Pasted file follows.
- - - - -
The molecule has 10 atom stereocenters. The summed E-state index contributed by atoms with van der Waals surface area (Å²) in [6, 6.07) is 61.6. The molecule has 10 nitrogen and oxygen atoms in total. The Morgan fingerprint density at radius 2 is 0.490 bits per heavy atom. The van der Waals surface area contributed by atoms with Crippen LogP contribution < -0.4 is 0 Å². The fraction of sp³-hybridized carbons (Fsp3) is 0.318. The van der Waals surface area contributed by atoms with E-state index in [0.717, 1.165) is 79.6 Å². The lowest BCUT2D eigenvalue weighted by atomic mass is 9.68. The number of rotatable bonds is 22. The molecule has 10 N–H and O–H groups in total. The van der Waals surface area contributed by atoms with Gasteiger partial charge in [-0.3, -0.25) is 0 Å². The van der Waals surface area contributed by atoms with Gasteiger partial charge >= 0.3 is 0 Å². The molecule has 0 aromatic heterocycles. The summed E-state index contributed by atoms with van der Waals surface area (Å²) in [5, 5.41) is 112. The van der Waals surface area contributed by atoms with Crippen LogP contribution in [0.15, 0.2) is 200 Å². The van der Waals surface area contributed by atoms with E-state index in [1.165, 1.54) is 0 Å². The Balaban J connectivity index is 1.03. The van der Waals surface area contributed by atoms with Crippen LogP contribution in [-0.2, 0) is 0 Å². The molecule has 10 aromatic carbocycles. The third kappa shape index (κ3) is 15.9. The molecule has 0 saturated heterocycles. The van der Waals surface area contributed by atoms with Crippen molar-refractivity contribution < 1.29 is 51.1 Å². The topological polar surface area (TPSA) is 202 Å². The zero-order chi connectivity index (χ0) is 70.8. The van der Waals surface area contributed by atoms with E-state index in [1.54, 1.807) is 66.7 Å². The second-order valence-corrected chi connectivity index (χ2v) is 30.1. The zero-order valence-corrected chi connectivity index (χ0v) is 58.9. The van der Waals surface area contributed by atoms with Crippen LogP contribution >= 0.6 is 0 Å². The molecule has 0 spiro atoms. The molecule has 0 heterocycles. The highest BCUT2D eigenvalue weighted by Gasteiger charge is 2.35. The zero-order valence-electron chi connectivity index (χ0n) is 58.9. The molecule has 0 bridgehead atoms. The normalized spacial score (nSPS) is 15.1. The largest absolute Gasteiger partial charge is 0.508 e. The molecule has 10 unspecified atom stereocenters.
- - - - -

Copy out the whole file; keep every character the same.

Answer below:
The molecule has 10 atom stereocenters. The summed E-state index contributed by atoms with van der Waals surface area (Å²) in [6, 6.07) is 61.6. The molecule has 10 nitrogen and oxygen atoms in total. The Morgan fingerprint density at radius 2 is 0.490 bits per heavy atom. The van der Waals surface area contributed by atoms with Crippen LogP contribution < -0.4 is 0 Å². The fraction of sp³-hybridized carbons (Fsp3) is 0.318. The van der Waals surface area contributed by atoms with E-state index in [0.717, 1.165) is 79.6 Å². The lowest BCUT2D eigenvalue weighted by atomic mass is 9.68. The number of rotatable bonds is 22. The molecule has 10 N–H and O–H groups in total. The van der Waals surface area contributed by atoms with Gasteiger partial charge in [-0.3, -0.25) is 0 Å². The van der Waals surface area contributed by atoms with Gasteiger partial charge >= 0.3 is 0 Å². The molecule has 0 aromatic heterocycles. The summed E-state index contributed by atoms with van der Waals surface area (Å²) in [5, 5.41) is 112. The van der Waals surface area contributed by atoms with Crippen LogP contribution in [0.15, 0.2) is 200 Å². The van der Waals surface area contributed by atoms with E-state index in [1.165, 1.54) is 0 Å². The Balaban J connectivity index is 1.03. The van der Waals surface area contributed by atoms with Crippen LogP contribution in [-0.2, 0) is 0 Å². The molecule has 10 aromatic carbocycles. The third kappa shape index (κ3) is 15.9. The molecule has 0 saturated heterocycles. The van der Waals surface area contributed by atoms with Crippen molar-refractivity contribution < 1.29 is 51.1 Å². The topological polar surface area (TPSA) is 202 Å². The zero-order chi connectivity index (χ0) is 70.8. The van der Waals surface area contributed by atoms with E-state index in [1.54, 1.807) is 66.7 Å². The second-order valence-corrected chi connectivity index (χ2v) is 30.1. The zero-order valence-corrected chi connectivity index (χ0v) is 58.9. The van der Waals surface area contributed by atoms with Crippen LogP contribution >= 0.6 is 0 Å². The molecule has 0 spiro atoms. The molecule has 0 heterocycles. The highest BCUT2D eigenvalue weighted by Gasteiger charge is 2.35. The zero-order valence-electron chi connectivity index (χ0n) is 58.9. The molecule has 0 bridgehead atoms. The normalized spacial score (nSPS) is 15.1. The largest absolute Gasteiger partial charge is 0.508 e. The molecule has 10 unspecified atom stereocenters.